Having a nice choice between vendors of modular computer components was the main factor that made personal computers so cheap that they could manage to even get a place in a high percentage of homes and in turn made the general usage of the internet finally possible.
All that happened around 1989 (when the i386 processor architecture got introduced) and up to 1997. At that point there were two now trends: one is the 3D rendering hardware technology that started entering the mass markets, and the so called Asia crisis, which consisted of lots of small South-East Asian PCB manufacturing facilities starting to produce low cost low quality graphics boards. In the end only two major vendors survived those battles for the fastest model at the cheapes prices. Those were ATI and nVidia.
Together, they nowadays serve more than 90% of the market with leaving only a few per cent of market shares to an other competitor, including Intel as a known producer of integrated graphics for mainboard chipsets.
Whilst in in the past there was always some documentation on graphics chipsets availabel for free or for just a minor fee, currently there is a massive trend for graphics companies to not pass along any sort of information on their chip designs, especially for their very latest programming specifications for the 3D rendering units. This is most true for !DirectX 9 and !OpenGL 2.0 smart shading technology, which is the most important technology for getting high performance numbers and best ratings in computer magazine test reports.
For the open source community that is not only a hazard of missing the boat with respect to the new technology, but in several cases it even means that there is not enough information available to supporting a specific chipset up to more than doing slow cpu-based 2D drawing using rather non state of the art interfaces like BIOS calls.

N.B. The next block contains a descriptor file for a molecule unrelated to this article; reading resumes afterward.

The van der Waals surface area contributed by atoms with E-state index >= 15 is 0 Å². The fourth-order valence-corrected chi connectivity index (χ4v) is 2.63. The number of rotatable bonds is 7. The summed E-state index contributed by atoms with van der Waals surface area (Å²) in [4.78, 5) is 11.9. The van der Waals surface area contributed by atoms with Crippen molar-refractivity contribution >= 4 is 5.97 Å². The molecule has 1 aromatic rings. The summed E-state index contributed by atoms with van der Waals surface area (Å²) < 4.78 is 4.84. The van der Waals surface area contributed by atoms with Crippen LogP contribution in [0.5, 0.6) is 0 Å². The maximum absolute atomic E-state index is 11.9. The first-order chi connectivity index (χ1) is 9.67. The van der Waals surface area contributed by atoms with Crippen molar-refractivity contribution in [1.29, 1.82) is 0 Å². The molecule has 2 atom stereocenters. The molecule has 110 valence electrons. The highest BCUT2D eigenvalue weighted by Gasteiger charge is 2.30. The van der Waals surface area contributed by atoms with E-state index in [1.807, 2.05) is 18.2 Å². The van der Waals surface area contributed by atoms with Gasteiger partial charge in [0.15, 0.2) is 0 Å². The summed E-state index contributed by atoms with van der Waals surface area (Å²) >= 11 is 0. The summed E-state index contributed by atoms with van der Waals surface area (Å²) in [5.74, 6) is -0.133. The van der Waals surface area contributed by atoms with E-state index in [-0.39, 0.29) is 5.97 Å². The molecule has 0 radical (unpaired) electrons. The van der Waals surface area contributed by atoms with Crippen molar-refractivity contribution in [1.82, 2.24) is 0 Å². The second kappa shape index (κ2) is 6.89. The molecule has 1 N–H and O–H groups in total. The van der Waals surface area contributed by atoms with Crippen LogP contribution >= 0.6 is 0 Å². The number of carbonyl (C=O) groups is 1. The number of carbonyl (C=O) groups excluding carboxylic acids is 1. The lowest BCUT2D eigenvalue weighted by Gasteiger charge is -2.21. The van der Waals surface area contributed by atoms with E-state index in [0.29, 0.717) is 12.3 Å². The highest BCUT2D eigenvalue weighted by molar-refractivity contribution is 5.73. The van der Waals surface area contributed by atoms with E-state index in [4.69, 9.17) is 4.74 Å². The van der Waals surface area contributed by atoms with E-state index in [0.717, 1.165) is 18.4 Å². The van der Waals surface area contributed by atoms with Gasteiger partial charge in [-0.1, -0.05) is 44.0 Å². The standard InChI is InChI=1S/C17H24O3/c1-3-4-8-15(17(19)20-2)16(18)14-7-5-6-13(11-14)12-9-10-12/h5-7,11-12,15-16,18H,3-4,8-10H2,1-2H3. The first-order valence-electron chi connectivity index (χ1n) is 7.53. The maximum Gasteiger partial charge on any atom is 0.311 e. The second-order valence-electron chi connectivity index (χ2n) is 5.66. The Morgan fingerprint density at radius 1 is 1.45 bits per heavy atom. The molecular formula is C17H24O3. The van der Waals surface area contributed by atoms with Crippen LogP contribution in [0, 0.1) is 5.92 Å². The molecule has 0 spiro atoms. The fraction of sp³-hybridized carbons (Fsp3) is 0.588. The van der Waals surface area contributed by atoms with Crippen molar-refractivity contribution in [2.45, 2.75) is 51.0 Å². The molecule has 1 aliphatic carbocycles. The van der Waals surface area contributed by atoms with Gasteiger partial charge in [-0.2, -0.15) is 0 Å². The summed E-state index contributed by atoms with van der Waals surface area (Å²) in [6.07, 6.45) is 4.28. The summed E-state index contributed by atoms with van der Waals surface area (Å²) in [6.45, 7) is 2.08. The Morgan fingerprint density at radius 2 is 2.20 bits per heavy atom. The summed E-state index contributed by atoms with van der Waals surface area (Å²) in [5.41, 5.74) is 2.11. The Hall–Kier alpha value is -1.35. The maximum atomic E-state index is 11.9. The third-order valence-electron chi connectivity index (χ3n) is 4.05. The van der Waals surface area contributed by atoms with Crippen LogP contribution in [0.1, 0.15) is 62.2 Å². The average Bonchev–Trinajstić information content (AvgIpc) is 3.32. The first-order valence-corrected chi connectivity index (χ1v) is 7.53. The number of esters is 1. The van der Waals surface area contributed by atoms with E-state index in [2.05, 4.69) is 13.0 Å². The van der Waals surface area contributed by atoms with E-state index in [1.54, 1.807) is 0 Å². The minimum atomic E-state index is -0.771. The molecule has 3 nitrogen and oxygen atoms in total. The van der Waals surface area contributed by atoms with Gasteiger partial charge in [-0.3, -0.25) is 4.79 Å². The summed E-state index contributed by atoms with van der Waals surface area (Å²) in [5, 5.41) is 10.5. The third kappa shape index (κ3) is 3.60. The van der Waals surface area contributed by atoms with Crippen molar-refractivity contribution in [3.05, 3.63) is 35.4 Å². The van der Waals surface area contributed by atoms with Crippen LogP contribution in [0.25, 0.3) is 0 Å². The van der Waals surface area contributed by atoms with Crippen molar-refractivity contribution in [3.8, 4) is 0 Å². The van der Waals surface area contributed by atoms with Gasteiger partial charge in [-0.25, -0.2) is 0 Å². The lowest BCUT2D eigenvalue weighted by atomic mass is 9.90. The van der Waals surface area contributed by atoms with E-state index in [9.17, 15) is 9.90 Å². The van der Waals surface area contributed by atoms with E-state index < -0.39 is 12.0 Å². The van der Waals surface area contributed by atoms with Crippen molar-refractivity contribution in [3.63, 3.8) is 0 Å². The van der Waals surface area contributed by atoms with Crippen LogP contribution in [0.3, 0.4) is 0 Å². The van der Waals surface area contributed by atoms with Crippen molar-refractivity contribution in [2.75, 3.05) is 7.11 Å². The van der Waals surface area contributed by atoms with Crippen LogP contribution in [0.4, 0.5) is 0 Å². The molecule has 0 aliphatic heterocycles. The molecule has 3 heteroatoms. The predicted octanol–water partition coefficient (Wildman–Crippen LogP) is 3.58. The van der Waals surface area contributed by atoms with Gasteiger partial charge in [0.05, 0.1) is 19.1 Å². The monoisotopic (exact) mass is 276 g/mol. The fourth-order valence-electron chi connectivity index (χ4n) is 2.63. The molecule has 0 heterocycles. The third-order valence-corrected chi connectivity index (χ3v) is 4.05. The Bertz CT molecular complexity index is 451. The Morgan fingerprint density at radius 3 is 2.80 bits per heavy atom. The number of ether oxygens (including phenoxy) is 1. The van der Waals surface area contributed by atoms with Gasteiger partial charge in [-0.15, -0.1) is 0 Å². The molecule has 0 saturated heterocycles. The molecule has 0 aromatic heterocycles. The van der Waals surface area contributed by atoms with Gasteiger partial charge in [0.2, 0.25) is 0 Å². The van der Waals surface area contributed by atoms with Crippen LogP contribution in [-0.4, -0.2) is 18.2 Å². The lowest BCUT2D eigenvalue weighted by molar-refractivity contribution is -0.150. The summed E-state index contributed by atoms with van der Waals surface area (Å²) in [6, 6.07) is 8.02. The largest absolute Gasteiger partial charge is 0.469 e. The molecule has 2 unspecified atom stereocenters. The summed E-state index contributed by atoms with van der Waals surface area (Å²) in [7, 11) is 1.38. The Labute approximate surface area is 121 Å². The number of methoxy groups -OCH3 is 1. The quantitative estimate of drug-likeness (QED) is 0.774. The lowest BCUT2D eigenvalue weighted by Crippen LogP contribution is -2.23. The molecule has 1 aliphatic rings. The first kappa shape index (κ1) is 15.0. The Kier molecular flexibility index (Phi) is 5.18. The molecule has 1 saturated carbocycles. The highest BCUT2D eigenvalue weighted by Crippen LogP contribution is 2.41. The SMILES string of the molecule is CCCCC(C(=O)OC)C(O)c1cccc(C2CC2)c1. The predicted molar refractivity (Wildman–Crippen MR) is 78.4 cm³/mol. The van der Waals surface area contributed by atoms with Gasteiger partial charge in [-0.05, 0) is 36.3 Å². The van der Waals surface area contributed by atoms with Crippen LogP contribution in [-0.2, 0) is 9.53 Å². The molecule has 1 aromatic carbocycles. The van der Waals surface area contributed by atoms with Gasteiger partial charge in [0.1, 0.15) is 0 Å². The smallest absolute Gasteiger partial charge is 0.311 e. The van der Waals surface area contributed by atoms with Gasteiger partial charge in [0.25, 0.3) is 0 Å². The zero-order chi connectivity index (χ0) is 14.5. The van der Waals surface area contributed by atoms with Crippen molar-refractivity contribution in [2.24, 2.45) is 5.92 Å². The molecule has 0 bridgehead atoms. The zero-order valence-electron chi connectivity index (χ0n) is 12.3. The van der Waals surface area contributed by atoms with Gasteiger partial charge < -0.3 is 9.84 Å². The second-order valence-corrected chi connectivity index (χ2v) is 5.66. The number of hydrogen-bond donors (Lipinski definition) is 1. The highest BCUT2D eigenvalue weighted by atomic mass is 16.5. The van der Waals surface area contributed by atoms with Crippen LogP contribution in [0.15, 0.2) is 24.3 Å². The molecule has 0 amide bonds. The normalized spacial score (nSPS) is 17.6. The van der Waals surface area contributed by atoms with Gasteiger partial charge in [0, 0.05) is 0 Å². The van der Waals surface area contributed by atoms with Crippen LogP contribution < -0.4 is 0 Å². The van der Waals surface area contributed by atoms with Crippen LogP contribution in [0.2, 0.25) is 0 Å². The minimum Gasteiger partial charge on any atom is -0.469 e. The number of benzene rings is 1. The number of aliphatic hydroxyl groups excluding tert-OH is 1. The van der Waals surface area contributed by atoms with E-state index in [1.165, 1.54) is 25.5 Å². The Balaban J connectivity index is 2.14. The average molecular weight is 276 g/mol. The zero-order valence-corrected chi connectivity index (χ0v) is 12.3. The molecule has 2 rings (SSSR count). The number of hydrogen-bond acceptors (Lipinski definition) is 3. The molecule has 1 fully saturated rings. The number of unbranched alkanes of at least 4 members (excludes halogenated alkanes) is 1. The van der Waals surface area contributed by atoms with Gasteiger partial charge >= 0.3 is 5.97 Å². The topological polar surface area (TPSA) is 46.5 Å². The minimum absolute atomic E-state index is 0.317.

Even in the past there have been problems with software patents, such as the texture compression format called S3TC as invented by a company called S3. Nearly anybody in the market as a chip vendor had a license for his hardware and software, but driving the very same chip with open source was nothing that could be integrated into the projects just because then any user of that software could get sued or even the whole no-cost development project could get in danger of getting sued. It was a patent on an algorithm, no physics involved, and only an idea - nothing less, nothing more - and it hindered open source from keeping up with the state of the art in technology.
The discussion came to a point were the new situation was attributed to the increased usage of software patents in the products. But suprisingly the patent system was far from beeing able to sufficiently protect those software patents. Instead the long existing concept of company secrets was the one that seemed to serve best.